rashbre central: Get Back

Friday, 26 November 2021

Get Back

Despite all the talk of 4k and 8k video, it was fascinating to watch that 16mm Peter Jackson documentary of The Beatles prepping for a gig ordained to contain 14 new songs and be performed live, from 1969. That was the premise of the ill-fated Get Back sessions, set against a countdown clock ticking for two weeks. Based in a loaned Twickenham studio, they huddled up to one end, someone rigged white photo session screening and some splashes of coloured lights. Despite this, the resultant filmstock has been polished to look 21st century and aside from the interesting choices of clothing and a few vintage bits of kit, it could be contemporary. An alnost current 'in the room with the Beatles' kind of vibe.

I read somewhere that they had to resync all of the sound with the silent film footage too, and yet the audio comes out remarkably well, with good music and well-captured (if occasionally mis-synchronised) chatter from the band. It could have been a dramatisation in places, showing the messy way that an album gets built. Except that these were no actors and no ordinary albums. It was The Beatles, jaded, yet ready to invent and then play more new music. Yet music for which we all know the words.

As you pick through the lengthy session and banter, there's a dazzling amount of new tunes and lyrics. That the Beatles could write most of Let It Be, Abbey Road and a few solo projects by Day 7 of their confinement to the studio shows incredible productivity. And fascinating in all of this is the push that McCartney gives to the process. More a spirited cajoling coupled with a work ethic that didn't stop. He seemed to believe in the project the most, despite the warped 'Live from the Sahara' vibes coming from the people standing around.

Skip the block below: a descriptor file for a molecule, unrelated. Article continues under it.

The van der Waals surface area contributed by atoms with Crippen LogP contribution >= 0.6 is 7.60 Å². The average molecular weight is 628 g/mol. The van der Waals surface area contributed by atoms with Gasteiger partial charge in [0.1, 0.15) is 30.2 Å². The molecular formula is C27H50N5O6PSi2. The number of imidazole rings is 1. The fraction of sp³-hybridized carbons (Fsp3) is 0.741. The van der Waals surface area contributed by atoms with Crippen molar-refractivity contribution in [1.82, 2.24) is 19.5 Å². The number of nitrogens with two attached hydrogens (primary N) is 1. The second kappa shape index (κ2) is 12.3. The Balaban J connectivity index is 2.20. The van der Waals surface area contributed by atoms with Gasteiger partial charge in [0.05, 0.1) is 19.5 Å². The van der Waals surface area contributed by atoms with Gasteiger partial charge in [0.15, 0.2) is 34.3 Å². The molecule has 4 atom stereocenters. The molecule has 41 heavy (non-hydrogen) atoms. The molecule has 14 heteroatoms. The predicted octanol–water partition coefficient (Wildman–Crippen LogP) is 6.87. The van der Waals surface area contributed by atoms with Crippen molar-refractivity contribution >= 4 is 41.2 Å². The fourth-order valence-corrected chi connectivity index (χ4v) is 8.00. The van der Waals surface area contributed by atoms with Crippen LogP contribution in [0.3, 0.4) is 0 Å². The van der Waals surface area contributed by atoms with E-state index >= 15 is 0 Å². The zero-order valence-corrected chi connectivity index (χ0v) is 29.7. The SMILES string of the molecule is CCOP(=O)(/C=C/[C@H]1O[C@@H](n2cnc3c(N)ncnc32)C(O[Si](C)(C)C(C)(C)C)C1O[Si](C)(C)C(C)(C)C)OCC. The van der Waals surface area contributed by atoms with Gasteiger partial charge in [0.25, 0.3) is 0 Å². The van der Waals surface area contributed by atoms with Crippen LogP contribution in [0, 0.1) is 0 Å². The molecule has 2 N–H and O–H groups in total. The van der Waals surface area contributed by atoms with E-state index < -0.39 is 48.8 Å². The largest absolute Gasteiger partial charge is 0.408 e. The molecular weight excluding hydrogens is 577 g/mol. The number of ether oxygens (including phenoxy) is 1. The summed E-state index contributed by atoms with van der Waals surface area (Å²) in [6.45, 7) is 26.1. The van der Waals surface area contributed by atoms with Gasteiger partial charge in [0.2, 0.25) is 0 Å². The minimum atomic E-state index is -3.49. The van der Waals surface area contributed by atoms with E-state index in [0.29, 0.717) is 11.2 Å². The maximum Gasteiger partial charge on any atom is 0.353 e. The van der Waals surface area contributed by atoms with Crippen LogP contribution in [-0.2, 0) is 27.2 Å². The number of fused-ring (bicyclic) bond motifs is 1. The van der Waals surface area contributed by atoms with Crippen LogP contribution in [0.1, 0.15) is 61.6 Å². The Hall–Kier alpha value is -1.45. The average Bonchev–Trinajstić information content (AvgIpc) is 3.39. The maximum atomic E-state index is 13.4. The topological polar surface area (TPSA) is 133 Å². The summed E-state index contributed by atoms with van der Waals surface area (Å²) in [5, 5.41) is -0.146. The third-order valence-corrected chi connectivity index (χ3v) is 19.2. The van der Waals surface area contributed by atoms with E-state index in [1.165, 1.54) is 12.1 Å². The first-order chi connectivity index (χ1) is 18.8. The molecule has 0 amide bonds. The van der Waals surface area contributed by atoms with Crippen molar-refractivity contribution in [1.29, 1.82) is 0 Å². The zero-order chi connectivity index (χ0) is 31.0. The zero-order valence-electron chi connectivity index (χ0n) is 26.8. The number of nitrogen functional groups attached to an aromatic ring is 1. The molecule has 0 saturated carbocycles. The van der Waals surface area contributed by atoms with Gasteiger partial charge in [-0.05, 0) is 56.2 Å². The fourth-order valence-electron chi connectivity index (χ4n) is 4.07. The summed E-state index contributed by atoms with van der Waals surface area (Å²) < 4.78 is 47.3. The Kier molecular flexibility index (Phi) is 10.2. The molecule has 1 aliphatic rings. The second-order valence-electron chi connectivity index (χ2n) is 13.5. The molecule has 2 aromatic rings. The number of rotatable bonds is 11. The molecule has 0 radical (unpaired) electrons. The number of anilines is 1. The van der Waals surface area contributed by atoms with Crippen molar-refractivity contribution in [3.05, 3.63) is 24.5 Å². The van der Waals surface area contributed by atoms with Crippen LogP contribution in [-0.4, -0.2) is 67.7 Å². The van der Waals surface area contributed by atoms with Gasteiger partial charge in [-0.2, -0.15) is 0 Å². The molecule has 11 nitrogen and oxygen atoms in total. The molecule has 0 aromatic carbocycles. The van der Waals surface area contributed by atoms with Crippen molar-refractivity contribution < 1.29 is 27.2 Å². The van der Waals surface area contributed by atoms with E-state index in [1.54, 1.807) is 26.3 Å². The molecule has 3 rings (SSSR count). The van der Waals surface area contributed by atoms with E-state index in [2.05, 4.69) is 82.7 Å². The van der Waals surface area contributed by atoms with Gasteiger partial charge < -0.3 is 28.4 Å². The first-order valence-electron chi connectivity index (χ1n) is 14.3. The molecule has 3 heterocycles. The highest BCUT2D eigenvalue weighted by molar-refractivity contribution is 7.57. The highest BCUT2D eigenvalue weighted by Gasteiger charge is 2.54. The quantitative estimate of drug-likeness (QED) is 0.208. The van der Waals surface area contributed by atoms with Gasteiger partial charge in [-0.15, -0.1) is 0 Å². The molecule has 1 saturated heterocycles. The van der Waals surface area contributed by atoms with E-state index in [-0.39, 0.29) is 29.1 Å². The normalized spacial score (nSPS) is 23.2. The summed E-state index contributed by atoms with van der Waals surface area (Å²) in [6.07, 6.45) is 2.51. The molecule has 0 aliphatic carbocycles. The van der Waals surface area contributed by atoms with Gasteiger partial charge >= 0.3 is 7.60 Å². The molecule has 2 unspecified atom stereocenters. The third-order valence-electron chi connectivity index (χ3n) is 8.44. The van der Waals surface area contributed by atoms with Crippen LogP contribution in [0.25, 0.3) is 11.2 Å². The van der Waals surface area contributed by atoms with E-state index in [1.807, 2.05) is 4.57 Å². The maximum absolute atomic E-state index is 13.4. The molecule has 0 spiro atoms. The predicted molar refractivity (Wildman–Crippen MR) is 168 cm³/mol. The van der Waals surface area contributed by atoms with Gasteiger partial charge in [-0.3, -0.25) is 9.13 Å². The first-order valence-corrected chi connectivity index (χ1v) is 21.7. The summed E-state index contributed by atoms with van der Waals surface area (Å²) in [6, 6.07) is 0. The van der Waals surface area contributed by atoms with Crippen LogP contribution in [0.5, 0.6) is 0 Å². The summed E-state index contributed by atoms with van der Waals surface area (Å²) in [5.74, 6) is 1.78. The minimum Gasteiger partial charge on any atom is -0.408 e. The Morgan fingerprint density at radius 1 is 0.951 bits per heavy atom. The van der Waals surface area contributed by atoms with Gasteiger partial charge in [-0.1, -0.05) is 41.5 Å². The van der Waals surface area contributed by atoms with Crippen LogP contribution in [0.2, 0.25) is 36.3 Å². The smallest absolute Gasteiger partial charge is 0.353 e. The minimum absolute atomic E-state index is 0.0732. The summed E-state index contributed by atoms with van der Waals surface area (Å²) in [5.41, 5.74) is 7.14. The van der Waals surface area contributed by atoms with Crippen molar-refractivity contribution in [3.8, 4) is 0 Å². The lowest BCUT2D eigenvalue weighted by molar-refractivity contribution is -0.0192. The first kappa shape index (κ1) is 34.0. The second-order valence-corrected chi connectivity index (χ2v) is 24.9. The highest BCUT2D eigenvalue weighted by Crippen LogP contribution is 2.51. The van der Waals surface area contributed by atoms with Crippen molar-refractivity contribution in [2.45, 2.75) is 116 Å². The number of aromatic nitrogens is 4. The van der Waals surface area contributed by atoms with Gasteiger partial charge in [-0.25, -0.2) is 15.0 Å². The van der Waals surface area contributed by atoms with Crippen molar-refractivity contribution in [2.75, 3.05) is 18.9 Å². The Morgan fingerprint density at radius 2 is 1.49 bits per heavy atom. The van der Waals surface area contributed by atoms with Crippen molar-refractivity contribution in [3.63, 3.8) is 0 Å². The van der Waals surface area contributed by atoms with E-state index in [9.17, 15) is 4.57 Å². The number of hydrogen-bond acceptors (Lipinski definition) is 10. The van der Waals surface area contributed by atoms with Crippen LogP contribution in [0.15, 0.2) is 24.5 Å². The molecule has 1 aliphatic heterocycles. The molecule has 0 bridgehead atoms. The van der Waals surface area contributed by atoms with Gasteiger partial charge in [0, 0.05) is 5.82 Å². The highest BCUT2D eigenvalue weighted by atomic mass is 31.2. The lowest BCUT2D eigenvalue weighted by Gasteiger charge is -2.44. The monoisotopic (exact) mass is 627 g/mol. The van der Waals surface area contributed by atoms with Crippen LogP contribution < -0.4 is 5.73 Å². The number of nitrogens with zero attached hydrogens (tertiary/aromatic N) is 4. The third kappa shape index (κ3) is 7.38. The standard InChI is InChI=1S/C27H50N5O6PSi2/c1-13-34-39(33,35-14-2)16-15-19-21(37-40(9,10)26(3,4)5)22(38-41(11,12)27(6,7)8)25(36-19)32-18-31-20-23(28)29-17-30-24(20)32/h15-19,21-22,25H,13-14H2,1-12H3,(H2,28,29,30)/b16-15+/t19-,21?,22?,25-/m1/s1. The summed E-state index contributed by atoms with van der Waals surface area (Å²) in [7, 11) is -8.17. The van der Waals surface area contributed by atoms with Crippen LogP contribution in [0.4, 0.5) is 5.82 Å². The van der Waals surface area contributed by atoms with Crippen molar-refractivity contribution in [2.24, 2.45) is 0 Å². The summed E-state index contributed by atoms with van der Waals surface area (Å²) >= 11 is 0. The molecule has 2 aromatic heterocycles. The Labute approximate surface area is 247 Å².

That was a bugbear of mine. The extra people in the sessions didn't seem to know how to stand around properly. I've been in on band sessions and even when doing something significant, you have to know how far back to stand. Some of these people just didn't and so sometimes we get an organic Beatles huddle cramped by the extras. Only Linda Eastman, George Martin and a Hare Krishna man seemed to know how to do it properly. 

From this circle of chairs we get the organic beginnings of Get Back, Don't Let Me Down, I've Got a Feeling, (a re-vamped) One After 909, Dig a Pony and most of side two of Abbey Road, plus a few of George Harrison's All Things Must Pass album. 

A moment of joy in this era of B1.1.529.

I assume this documentary merges with the well-known Let It Be Abbey Road sessions in Part Two and then the Savile Row rooftop session. 

They passed the audition.

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